(back) Subject: Cameron Carpenter in Allentown From: "Stephen Williams" <stepwill@enter.net> Date: Mon, 27 Jan 2003 13:33:33 -0500   Dear List Members,   I've gotten a number of requests from list members for a review of Cameron Carpenter's concert at St. John's Lutheran in Allentown. So, from my pew, this is how it turned out.   Cameron was invited to Allentown for two events last weekend. He was guest organist at the annual all-day LVAGO Church Music Implosion held at First Presbyterian Church on Saturday, which meant that he played opening and closing worship services and gave a masterclass. His service playing was quite wonderful and exciting, which was a surprise to me, somehow. The overtone was UCC this year, so there were no great demands as far liturgy goes, but his hymn playing was fresh and inventive with a good sense of = solo lines and accompanying. Tempos were brisk but with a sense of momentum rather than pushing, harmonies were quite varied with an air of jazz on occasion, and he was not afraid to use alternate rhythmic patterns punctuating texts without being overly distracting. His voluntaries consisting of Bach (G Maj P&F), Middelshulte and Widor were played with = vim and vigor without the slightest sense that worship was the context du = jour, and all were from memory, of course. Particular note might be given the Widor Toccata (Symph V) since it was played at breakneck speed, pistons pushed at every possible moment, B section on a Flute 8 with the solo line (a bit of re-writing here) carried on in the pedal on a Flute 4, and then gradual build-up to full organ for the end. Not the Widor I well know, but exciting nonetheless. I wasn't able to attend, but I heard that Cameron's masterclass on organ registration was well received. It turned out to be = an opporunity for Cameron to freely talk about the future of the organ as a concert instrument, which in his opinion, seems to be tending toward the same fate as the dinosaur. Then on to Sunday's concert at St. John's . . . Cameron opened with his transcription of the Rondo-Finale from Mahler's = 5th. This was perhaps the finest offering of the afternoon, particularly for those who are fimiliar with the piece. His use of color reeds (Eng Horn, = Fr Horn, Clarinet, Oboe d'Amour, Waldhorn) was astounding as well as re-creating Mahler's battery of bass trombones and low brass in general = for those moments when Mahler provides those tingling exclamation points. The overall sense of the direction of the piece was never once lost. The only possible problem was that we were all limp as wet dish towels afterward, emotionally and spiritually exhausted, and couldn't imagine that there was more to come!! But there was .. . after a bit of explanation about its epithet, Cameron virtually launched into Bach's Prelude and Fugue in E minor (Wedge). It wasn't too far into the piece that the realization struck that we were perhaps in for a very different, if not unique program. But, at this = point, we weren't clear as to whether this uniqueness was to be enlightening, entertaining, tedious, disturbing, or downright annoying. Well, at least = the noises were close to what was anticipated. There was a collection of full principal choruses used throughout with 16-foot reeds randomly in and out for the pedal line. At the speed of light, we were given a ride in a roller-coaster cart that stayed on its tracks only by the grace of a = higher being. There was up and down, slow and fast, tunnels and daylight, and the occasional big 32 reed in places where even Virgil would not have dared. = The playing was extremely accurate note-wise, and perhaps this coupled with = the raw inertia and head of steam that Cameron manages to create is what makes for titillating and successful performances. The painting began to spring forth with full-spectrum colors, but we were still uncertain as to the = shape of the artwork. Then on to Percy Whitlock's delightful Allegretto in E Major from the Five Short Pieces. In his introduction, Cameron told us that there would be = some 200 piston changes in this very short piece (75 measures, if one wants to know). This is wonderful music, and recommended highly as a recital or maybe wedding piece. However, Cameron's interpretation, even though very entertaining, was rather distracting if one was set on figuring out what Mr. Whitlock's idea was trying to be. This beautiful, simplistic tune (not simple to = play, however) quickly became noisy, fussy, and a bit disturbing, I'm sorry to say, even though the complete tour of the organ, including harp and = chimes, tuba and en chamade was certainly fun. The overall effect was very theatrical, but somehow, unsatisfying. We were ready to move on. We were then invited into the world of Cameron's amazing pedal technique, = a place we were to stay for a while, as it turns out. According to Cameron, the use of pedal virtuosity is where the organ transcends the virtuosity exemplified by concert pianists. We were given Nikolai Medtner's March of the Paladin. Medtner was a contemporary of Rachmaninoff and supposedly = they knew each other. This March is from Medtner's collection of Russian Fairy Tales for piano, and there was a bit of explanation that the concept of fairy tales in Russia is dark and foreboding, unlike our ideas of Disney characters. Cameron's treatment was very orchestral, with much of the left hand part played by the pedals. Again, this is an interesting piece, but, with Cameron's approach, it began to sound very much like the Whitlock, = with hair-pin twists and turns, with many corners taken on two wheels. There seemed to be an interesting dilemma going on of a cinema sound-track approach rather than a transcription of a piece of music in and unto = itself. Also, watching foot dexterity is fun . . well, for a short while, as it turns out. Continuing in the same vein, Cameron then played the Perpetual Motion for Pedals Alone, perhaps THE virtuoso pedal piece by Wilhelm Middelschulte. After a short explanation of how Middelschulte based the piece on Bach's Wedge theme, he gave an outstanding performance of this formidable piece, = leaving the captivated audience stunned and in complete awe. After a short intermission, during which 95-percent of the audience took = up smoking again (just kidding), we were informed of a program change. = Cameron had listed the Bach P&F in G (BWV 541), but saying that since he didn't = have time to prepare it, he decided to play the Chopin Etude No. 10 in C-sharp minor, again with the left hand part largely played by the pedals. Hmmm, I was sort of in the mood for a piece of actual organ repertoire, but that = was not to be. The Chopin followed in the pattern of the transcriptions that had gone before = .. .. blistering tempo, accurate, exciting . . but somehow, a little = fatiguing. And then yet another transcription with Franz Liszt's Funerailles. Okay, = I'm beginning to wonder if the performer is a closet pianist (!?). In my introduction at the top of the program I had introduced him as a musician who happens = to play the organ, and I must admit that that statement was beginning to take on an additional shape. Be that as it may, the Liszt is an incredible work with totally contrasting themes that are splendidly brought together at = the end. Indeed, it does work on the organ, and Cameron's performance demonstrated that wonderfully. Again, we were given a masterful use of the organ's colors with usual solo sounds of 4-foot flutes, voxes on and off trem, interesting combinations of reeds and mutations, and in the pedal = solo flue combinations of 32 and 4 and 1, on separate occasions which to date I had not experienced. There was again much use of the en chamade and tuba, maybe a little to the extreme. Overall, however, the piece was beautifully played. One clearly heard the Lisztian language, with many references and similarities to the composer's setting of Via Crucis . . Stations of the Cross. Interesting. We then come to the improvisation, at which point I believe Cameron = usually takes themes from the audience as a basis for his work. Instead, he explained that even though totally against using concerts to make = political statements, he was going to play a Symphony for Peace in E Major in light of the seeming imminence of the US declaring war, and the use of nuclear weapons. The three movements were given the titles I. Idealism, II. The = Idea of Peace, and III. Peace Overcoming. As musical themes, he chose the = chorale tune Now Thank We All Our God, the Mariner's Hymn, various and sundry thematic material from orchestral works and hymns including one of Arthur Honegger's themes from his Christmas Cantata. Without going into great detail, I will simply say the overall venture was a success, even though energy of both performer and audience seemed to begin to wain about mid second movement. I applaude the idea and the statement that Cameron was making. The first two movements were a bit abstract and harbored wonderful moments of music making. The final movement was to represent the constant build-up of tensions that surround the environment of war with a sudden interruption of a calming peace. It was all very successful, and the = message clearly stated, with the last sound of the concert on the very quiet and comforting Flauto Dolce. What is clear to me is that Cameron is a strikingly unique individual. He = is musically gifted in ways that perhaps many of us will never be able to comprehend. It seems he gets his thrills by crossing reasonable lines that have legitimately been drawn in the sand, and doing it with great aplomb, only because he CAN. My hope for him is that someday he will begin to recognize the importance of humility, even though at this point in his = life this may not fit into his admittedly secular and prophetic nature. I was absolutely delighted to meet Cameron and make his acquaintence, and was thrilled to hear him perform. I wish him all the best as he completes his studies at Juilliard and dances off to even greater challenges.   Stephen Williams Director of Music and Organist, St. John's Ev. Lutheran Church, Allentown College Organist, Director of Chapel Music, Muhlenberg College      
(back) Subject: Fred Swann in Cleveland From: "Barry H Bodie" <bbodie@InfoAve.Net> Date: Mon, 27 Jan 2003 15:43:54 -0500   This is a multi-part message in MIME format.   ------=3D_NextPart_000_0005_01C2C61A.E9361440 Content-Type: text/plain; charset=3D"us-ascii" Content-Transfer-Encoding: 7bit   I traveled from Brevard, NC to Cleveland to hear his recital. I was most impressed with the reincarnated Skinner in Severance Hall. I was sitting in the balcony in direct line with the organ. I could very easily discern the placement of the various divisions and individual stops within each division. The typical Skinner solo voices were wonderful. The pedal bombarde was overwhelming. I was less impressed with the solo Tuba Mirabilis, which I thought was underpowered for the remainder of the organ. Though its use was extensive in the Wilan Introduction, Passacaglia and Fugue, it functioned as more of a chorus reed than the powerful solo stop it was intended to be. I was also impressed with the principal chorus which was very clear and not at all tubby. Mixtures were also very nicely done. Even the Bach piece he played sounded acceptable. Not at all what some of us had been led to expect from E.M. Skinner in his heyday. From what I understand, Schantz didn't significantly change the voicing or character of the stops, nor were any added. Needless to say, Mr Swann's playing was impeccably flawless, his registration tasteful and his selections completely in character with the instrument. Given the opportunity, I can truly say I'd travel 500 miles through freezing temperatures and blizzard conditions to repeat the visit. Barry Bodie Brevard, NC   ------=3D_NextPart_000_0005_01C2C61A.E9361440 Content-Type: text/html; charset=3D"us-ascii" Content-Transfer-Encoding: quoted-printable   <html xmlns:o=3D3D"urn:schemas-microsoft-com:office:office" =3D xmlns:w=3D3D"urn:schemas-microsoft-com:office:word" =3D xmlns:st1=3D3D"urn:schemas-microsoft-com:office:smarttags" =3D xmlns=3D3D"http://www.w3.org/TR/REC-html40">   <head> <META HTTP-EQUIV=3D3D"Content-Type" CONTENT=3D3D"text/html; =3D charset=3D3Dus-ascii">     <meta name=3D3DProgId content=3D3DWord.Document> <meta name=3D3DGenerator content=3D3D"Microsoft Word 10"> <meta name=3D3DOriginator content=3D3D"Microsoft Word 10"> <link rel=3D3DFile-List href=3D3D"cid:filelist.xml@01C2C61A.E4F92DE0"> <o:SmartTagType =3D namespaceuri=3D3D"urn:schemas-microsoft-com:office:smarttags" name=3D3D"place"/> <o:SmartTagType =3D namespaceuri=3D3D"urn:schemas-microsoft-com:office:smarttags" name=3D3D"State"/> <o:SmartTagType =3D namespaceuri=3D3D"urn:schemas-microsoft-com:office:smarttags" name=3D3D"City"/> <!--[if gte mso 9]><xml> <o:OfficeDocumentSettings> <o:DoNotRelyOnCSS/> </o:OfficeDocumentSettings> </xml><![endif]--><!--[if gte mso 9]><xml> <w:WordDocument> <w:SpellingState>Clean</w:SpellingState> <w:GrammarState>Clean</w:GrammarState> <w:DocumentKind>DocumentEmail</w:DocumentKind> <w:EnvelopeVis/> <w:Compatibility> <w:BreakWrappedTables/> <w:SnapToGridInCell/> <w:WrapTextWithPunct/> <w:UseAsianBreakRules/> </w:Compatibility> <w:BrowserLevel>MicrosoftInternetExplorer4</w:BrowserLevel> </w:WordDocument> </xml><![endif]--><!--[if !mso]> <style> st1\:*{behavior:url(#default#ieooui) } </style> <![endif]--> <style> <!-- /* Style Definitions */ p.MsoNormal, li.MsoNormal, div.MsoNormal {mso-style-parent:""; margin:0in; margin-bottom:.0001pt; mso-pagination:widow-orphan; font-size:12.0pt; font-family:"Times New Roman"; mso-fareast-font-family:"Times New Roman";} a:link, span.MsoHyperlink {color:blue; text-decoration:underline; text-underline:single;} a:visited, span.MsoHyperlinkFollowed {color:purple; text-decoration:underline; text-underline:single;} span.EmailStyle17 {mso-style-type:personal-compose; mso-style-noshow:yes; mso-ansi-font-size:10.0pt; mso-bidi-font-size:10.0pt; font-family:Arial; mso-ascii-font-family:Arial; mso-hansi-font-family:Arial; mso-bidi-font-family:Arial; color:windowtext;} span.SpellE {mso-style-name:""; mso-spl-e:yes;} span.GramE {mso-style-name:""; mso-gram-e:yes;} @page Section1 {size:8.5in 11.0in; margin:1.0in 1.25in 1.0in 1.25in; mso-header-margin:.5in; mso-footer-margin:.5in; mso-paper-source:0;} div.Section1 {page:Section1;} --> </style> <!--[if gte mso 10]> <style> /* Style Definitions */=3D20 table.MsoNormalTable {mso-style-name:"Table Normal"; mso-tstyle-rowband-size:0; mso-tstyle-colband-size:0; mso-style-noshow:yes; mso-style-parent:""; mso-padding-alt:0in 5.4pt 0in 5.4pt; mso-para-margin:0in; mso-para-margin-bottom:.0001pt; mso-pagination:widow-orphan; font-size:10.0pt; font-family:"Times New Roman";} </style> <![endif]--> </head>   <body lang=3D3DEN-US link=3D3Dblue vlink=3D3Dpurple =3D style=3D3D'tab-interval:.5in'>   <div class=3D3DSection1>   <p class=3D3DMsoNormal><font size=3D3D2 face=3D3DArial><span =3D style=3D3D'font-size:10.0pt; font-family:Arial'>I traveled from =3D </span></font><st1:place><st1:City><font size=3D3D2 face=3D3DArial><span =3D style=3D3D'font-size:10.0pt;font-family:Arial'>Brevard</span></font></st1:C= =3D ity><font size=3D3D2 face=3D3DArial><span =3D style=3D3D'font-size:10.0pt;font-family:Arial'>, =3D </span></font><st1:State><font size=3D3D2 face=3D3DArial><span =3D style=3D3D'font-size:10.0pt;font-family:Arial'>NC</span></font></st1:State>= =3D </st1:place><font size=3D3D2 face=3D3DArial><span =3D style=3D3D'font-size:10.0pt;font-family:Arial'> to =3D </span></font><st1:City><st1:place><font size=3D3D2 face=3D3DArial><span =3D style=3D3D'font-size:10.0pt;font-family:Arial'>Cleveland</span></font></st1= =3D :place></st1:City><font size=3D3D2 face=3D3DArial><span =3D style=3D3D'font-size:10.0pt;font-family:Arial'> to hear his recital. I was most impressed with the reincarnated Skinner in Severance = =3D Hall. I was sitting in the balcony in direct line with the organ. I could very = =3D easily discern the placement of the various divisions and individual stops =3D within each division. The typical Skinner solo voices were wonderful. The pedal =3D <span class=3D3DSpellE>bombarde</span> was overwhelming. I was less impressed = =3D with the solo Tuba Mirabilis, which I thought was underpowered for the remainder = =3D of the organ. Though its use was extensive in the <span =3D class=3D3DSpellE>Wilan</span> Introduction, Passacaglia and Fugue, it functioned as more of a chorus =3D reed than the powerful solo stop it was intended to be. I was also impressed = =3D with the principal chorus which was very clear and not at all tubby. Mixtures = =3D were also very nicely done. Even the Bach piece he played sounded acceptable. = =3D Not at all what some of us had been led to expect from E.M. Skinner in his =3D heyday.<o:p></o:p></span></font></p>   <p class=3D3DMsoNormal><font size=3D3D2 face=3D3DArial><span =3D style=3D3D'font-size:10.0pt; font-family:Arial'><o:p>&nbsp;</o:p></span></font></p>   <p class=3D3DMsoNormal><font size=3D3D2 face=3D3DArial><span =3D style=3D3D'font-size:10.0pt; font-family:Arial'>From what I understand, <span =3D class=3D3DSpellE>Schantz</span> didn&#8217;t significantly change the voicing or character of the stops, = =3D nor were any added.<o:p></o:p></span></font></p>   <p class=3D3DMsoNormal><font size=3D3D2 face=3D3DArial><span =3D style=3D3D'font-size:10.0pt; font-family:Arial'><o:p>&nbsp;</o:p></span></font></p>   <p class=3D3DMsoNormal><font size=3D3D2 face=3D3DArial><span =3D style=3D3D'font-size:10.0pt; font-family:Arial'>Needless to say, <span class=3D3DSpellE>Mr</span> =3D Swann&#8217;s playing was impeccably flawless, his registration tasteful and his =3D selections completely in character with the instrument. Given the opportunity, I =3D can truly say I&#8217;d travel 500 miles through freezing temperatures and =3D blizzard conditions to repeat the visit.<o:p></o:p></span></font></p>   <p class=3D3DMsoNormal><font size=3D3D2 face=3D3DArial><span =3D style=3D3D'font-size:10.0pt; font-family:Arial'><o:p>&nbsp;</o:p></span></font></p>   <p class=3D3DMsoNormal><font size=3D3D2 face=3D3DArial><span =3D style=3D3D'font-size:10.0pt; font-family:Arial'>Barry Bodie<o:p></o:p></span></font></p>   <p class=3D3DMsoNormal><st1:place><st1:City><font size=3D3D2 =3D face=3D3DArial><span =3D style=3D3D'font-size:10.0pt;font-family:Arial'>Brevard</span></font></st1:C=3D ity><font size=3D3D2 face=3D3DArial><span =3D style=3D3D'font-size:10.0pt;font-family:Arial'>, =3D </span></font><st1:State><font size=3D3D2 face=3D3DArial><span =3D style=3D3D'font-size:10.0pt;font-family:Arial'>NC</span></font></st1:State>= =3D </st1:place><font size=3D3D2 face=3D3DArial><span =3D style=3D3D'font-size:10.0pt;font-family:Arial'><o:p></o:p></span></font></p= =3D >   </div>   </body>   </html>   ------=3D_NextPart_000_0005_01C2C61A.E9361440--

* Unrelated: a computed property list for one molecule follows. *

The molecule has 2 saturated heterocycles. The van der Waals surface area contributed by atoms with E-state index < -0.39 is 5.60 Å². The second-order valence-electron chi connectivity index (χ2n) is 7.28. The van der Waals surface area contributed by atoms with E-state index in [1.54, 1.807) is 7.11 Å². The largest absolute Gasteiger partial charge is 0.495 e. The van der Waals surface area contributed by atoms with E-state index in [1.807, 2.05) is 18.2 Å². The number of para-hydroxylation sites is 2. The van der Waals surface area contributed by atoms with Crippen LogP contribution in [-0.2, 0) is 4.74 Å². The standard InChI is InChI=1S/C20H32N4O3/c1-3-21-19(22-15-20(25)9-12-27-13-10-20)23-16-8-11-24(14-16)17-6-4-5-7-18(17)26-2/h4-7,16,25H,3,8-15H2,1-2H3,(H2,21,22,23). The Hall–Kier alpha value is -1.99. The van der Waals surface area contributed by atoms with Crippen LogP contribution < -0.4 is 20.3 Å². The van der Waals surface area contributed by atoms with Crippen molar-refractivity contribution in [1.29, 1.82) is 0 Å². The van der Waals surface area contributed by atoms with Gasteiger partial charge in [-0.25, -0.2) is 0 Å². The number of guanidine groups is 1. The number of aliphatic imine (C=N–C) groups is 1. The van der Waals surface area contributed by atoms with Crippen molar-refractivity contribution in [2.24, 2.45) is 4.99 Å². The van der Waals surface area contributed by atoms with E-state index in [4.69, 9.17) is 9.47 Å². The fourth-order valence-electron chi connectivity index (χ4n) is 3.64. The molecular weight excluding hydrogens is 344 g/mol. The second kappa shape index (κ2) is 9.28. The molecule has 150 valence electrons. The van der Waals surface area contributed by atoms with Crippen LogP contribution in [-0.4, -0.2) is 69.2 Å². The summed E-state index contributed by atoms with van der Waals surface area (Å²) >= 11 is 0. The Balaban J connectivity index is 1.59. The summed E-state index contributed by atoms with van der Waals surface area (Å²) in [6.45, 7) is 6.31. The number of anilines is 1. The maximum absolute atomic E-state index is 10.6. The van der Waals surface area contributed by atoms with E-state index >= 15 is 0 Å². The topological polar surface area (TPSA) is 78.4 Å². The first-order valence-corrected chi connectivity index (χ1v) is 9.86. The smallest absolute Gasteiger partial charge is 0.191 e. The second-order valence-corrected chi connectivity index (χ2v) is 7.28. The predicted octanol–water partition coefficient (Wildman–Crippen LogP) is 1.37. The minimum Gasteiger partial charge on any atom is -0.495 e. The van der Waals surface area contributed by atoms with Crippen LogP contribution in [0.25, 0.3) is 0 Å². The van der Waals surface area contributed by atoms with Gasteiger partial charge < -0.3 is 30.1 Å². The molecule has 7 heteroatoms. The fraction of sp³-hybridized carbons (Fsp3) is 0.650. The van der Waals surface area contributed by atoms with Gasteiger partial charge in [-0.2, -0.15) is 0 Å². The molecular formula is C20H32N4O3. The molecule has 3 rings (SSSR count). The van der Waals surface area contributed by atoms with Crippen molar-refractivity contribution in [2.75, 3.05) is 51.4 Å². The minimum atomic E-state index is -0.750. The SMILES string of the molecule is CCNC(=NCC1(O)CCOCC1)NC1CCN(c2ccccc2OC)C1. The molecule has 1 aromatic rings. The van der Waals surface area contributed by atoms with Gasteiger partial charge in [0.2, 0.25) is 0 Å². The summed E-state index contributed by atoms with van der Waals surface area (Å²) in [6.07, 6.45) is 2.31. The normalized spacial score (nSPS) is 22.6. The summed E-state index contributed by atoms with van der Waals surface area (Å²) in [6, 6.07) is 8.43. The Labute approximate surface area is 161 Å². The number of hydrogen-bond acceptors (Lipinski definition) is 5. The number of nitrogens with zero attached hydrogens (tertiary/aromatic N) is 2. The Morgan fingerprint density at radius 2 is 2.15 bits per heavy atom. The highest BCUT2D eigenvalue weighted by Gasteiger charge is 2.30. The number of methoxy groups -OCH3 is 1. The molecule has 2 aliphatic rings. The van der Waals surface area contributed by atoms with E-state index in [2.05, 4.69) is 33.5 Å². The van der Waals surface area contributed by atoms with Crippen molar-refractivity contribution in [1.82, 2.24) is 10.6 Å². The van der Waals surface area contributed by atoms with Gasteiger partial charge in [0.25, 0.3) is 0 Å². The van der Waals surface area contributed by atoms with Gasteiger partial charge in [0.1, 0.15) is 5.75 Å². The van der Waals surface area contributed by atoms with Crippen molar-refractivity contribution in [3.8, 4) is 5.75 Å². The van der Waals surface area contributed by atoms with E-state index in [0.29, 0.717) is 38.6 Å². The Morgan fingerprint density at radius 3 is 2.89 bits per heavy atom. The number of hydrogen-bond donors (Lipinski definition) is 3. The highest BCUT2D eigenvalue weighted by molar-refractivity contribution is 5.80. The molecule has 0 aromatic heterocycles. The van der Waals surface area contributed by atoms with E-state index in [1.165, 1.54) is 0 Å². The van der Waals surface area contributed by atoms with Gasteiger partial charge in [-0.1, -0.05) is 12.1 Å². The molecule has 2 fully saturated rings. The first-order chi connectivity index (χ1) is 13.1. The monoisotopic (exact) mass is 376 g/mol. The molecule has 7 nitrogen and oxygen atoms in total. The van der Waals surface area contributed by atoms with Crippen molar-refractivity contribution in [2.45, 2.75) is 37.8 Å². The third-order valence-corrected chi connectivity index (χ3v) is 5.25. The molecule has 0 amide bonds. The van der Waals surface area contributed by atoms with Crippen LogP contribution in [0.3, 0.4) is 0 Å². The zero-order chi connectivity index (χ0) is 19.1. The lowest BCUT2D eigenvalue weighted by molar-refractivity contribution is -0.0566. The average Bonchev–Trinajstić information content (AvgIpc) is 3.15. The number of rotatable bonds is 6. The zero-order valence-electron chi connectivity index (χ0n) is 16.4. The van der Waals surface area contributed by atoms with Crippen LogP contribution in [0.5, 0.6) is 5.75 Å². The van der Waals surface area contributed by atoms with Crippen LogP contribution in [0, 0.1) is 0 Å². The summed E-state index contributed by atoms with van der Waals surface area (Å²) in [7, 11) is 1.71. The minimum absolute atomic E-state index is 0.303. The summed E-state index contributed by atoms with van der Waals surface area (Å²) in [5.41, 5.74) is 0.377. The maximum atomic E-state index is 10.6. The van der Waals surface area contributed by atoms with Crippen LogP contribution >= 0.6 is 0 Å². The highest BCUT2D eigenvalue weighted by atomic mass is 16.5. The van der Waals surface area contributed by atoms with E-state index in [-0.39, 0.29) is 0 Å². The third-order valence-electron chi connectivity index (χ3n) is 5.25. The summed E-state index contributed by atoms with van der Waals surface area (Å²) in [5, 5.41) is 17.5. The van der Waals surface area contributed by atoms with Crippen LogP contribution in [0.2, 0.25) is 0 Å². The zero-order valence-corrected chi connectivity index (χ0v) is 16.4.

(back) Subject: RE: Contemporary organ music From: "Emmons, Paul" <pemmons@wcupa.edu> Date: Mon, 27 Jan 2003 18:35:08 -0500   Artistic styles inevitably reflect the surrounding culture. When a civilization is in decline, its art becomes crude and bizarre. Art is prophetic, like the canaries in a coal mine. Don't just blame the = canaries when they keel over, or wring your hands in puzzlement. Look to your = oxygen supply.   Having just read Morris Berman's disturbingly perceptive book _The = Twilight of American Culture_, I strongly recommend it. We are now swimming in an environment in which frantic hucksterism and grim bean counting are the dominant values: anything to make a buck and beat, or at least survive, = the competition. Cultural declines have many characteristics in common but = they are not identical; they're variations on a theme. One of the = distinguishing traits of American (or Americanized) life is an atmosphere of frenetic activity and constant superficial change. The fact that this trait itself = is hardly declining conceals the larger decay. But the signs of trouble that characterized ancient Rome and other dominant cultures on the eve of their dissolution are falling alarmingly into place. In addition to the = artistic and aesthetic areas of culture, he discusses the disappearance of the = middle class as wealth becomes grotesquely concentrated in the hands of a small, powerful elite; the increasing size, complexity, and burdensomeness, but diminishing effectiveness, of government; a propensity to get involved in silly, unnecessary wars (Berman was writing in the year 2000, mind you); = and pervasive dumbing-down: a failure and disinterest in education (including the media's inexorable abandonment of serious news coverage in favor of frivolity and fantasy), with the populace falling back into ignorance and superstition.   I think that as organists we should find Berman's thought particularly interesting and relevant for at least two reasons. First, we know that we are the inheritors and surviving exponents of an especially splendid but = now especially marginalized artistic tradition. Second, this tradition, and most of us in practicing it, are part of the life and mission of the = church: the same institution that originated in a Roman empire that had begun to decline, and that flourished in contradistinction to it, and frequently suffered outright opposition from it. The church in those formative years became an important influence because her values stood out from the decadence of her surroundings and enabled her to survive in the wreckage = and to salvage the best parts of it. Some of what she saved for posterity = would not be revealed for another thousand years.   It is just as important for the church today to be in but not of the = world. This means that the church must not surrender to the prevailing secular _sine qua nons_ of quantification as the definition of success, and hype (which always contains an ingredient of fraud and manipulation) to achieve it. If she does so, she has taken in a Trojan horse, swallowed the recipe for decline, and become part of the problem rather than part of the solution.   These memes now permeate our society so thoroughly that considerable circumspection and inner direction are required of anyone intending to = stay unsullied by them. For an example of an endeavor that one might expect = to have what it takes to survive unscathed, but often has not, consider academe. Many "institutions of higher learning" (no longer dominated by faculty but by administrators) now consider themselves to be failing if = they don't forever enlarge, boom from colleges into universities, open branch campuses, and increase enrollment. Meanwhile, the quality of what they actually do is held hostage to these goals. Fields of study and curricula become "market driven". Admission standards are watered down. Grades are inflated. Students are well aware that flunking anyone is considered bad for a professor's, and the school's, reputation, and might even leave them open to a lawsuit: don't students pay good money so that they can come out with a *degree*, and aren't people entitled to what they've paid for? "Student based curricula" apotheosize subjective reaction and opinion = rather than objective instruction. Post-modern deconstruction cynically denies = the fallaciousness of the _ad hominem_ attack, not to mention the existence of truth, and reduces all discussion to an analysis of power plays. Lest any applicant be excluded or unduly burdened by the need to actually attend classes, behold: distance education. Most students bother with the = process only because, in their view, a degree =3D a high-paying job =3D heaven. = Berman notes that universities in the business of selling diplomas therefore have all the integrity of medieval priests selling indulgences. Isn't some = kind of earth-shaking reformation just as inevitable an eventuality?   Berman doubts that the present decline of our civilization is going to be rolled back. But he believes that a few individuals who care enough can have a great effect on what will rise from its ashes-- just as a few monasteries managed to preserve the classical books through the dark ages that, in due course, would fertilize the high medieval period and the Renaissance. In our case, what needs to be preserved through the coming dark age is not information-- we're drowning already in information-- so much as an alternative, i.e. traditional, value system. People who resolutely pursue a discipline because they believe that it is good, true, and beautiful will become like monks in the former dark age. They will be known by personal acquaintance and word of mouth, perhaps, but inasmuch as by definition they will not be interested in selling out to the System as another neatly packaged, over-promoted bromide in exchange for lavish foundation grants and fifteen minutes of fame, they will remain relatively obscure, independent, uninstitutionalized figures. The examples he gives = in the book are very inspiring.   In the light of this outlook, let's wonder: should we *worry* or browbeat ourselves specifically because contemporary organ composition does not = have the quality and quantity of one or two centuries ago? Should we be frantically searching for some new bandwagon, an unprecedented way to make the organ, what we play on it, and how we play it, something it has never been before, so that more people will attend recitals? I'm not sure that this is what we should be about. What is the problem, and what is the solution?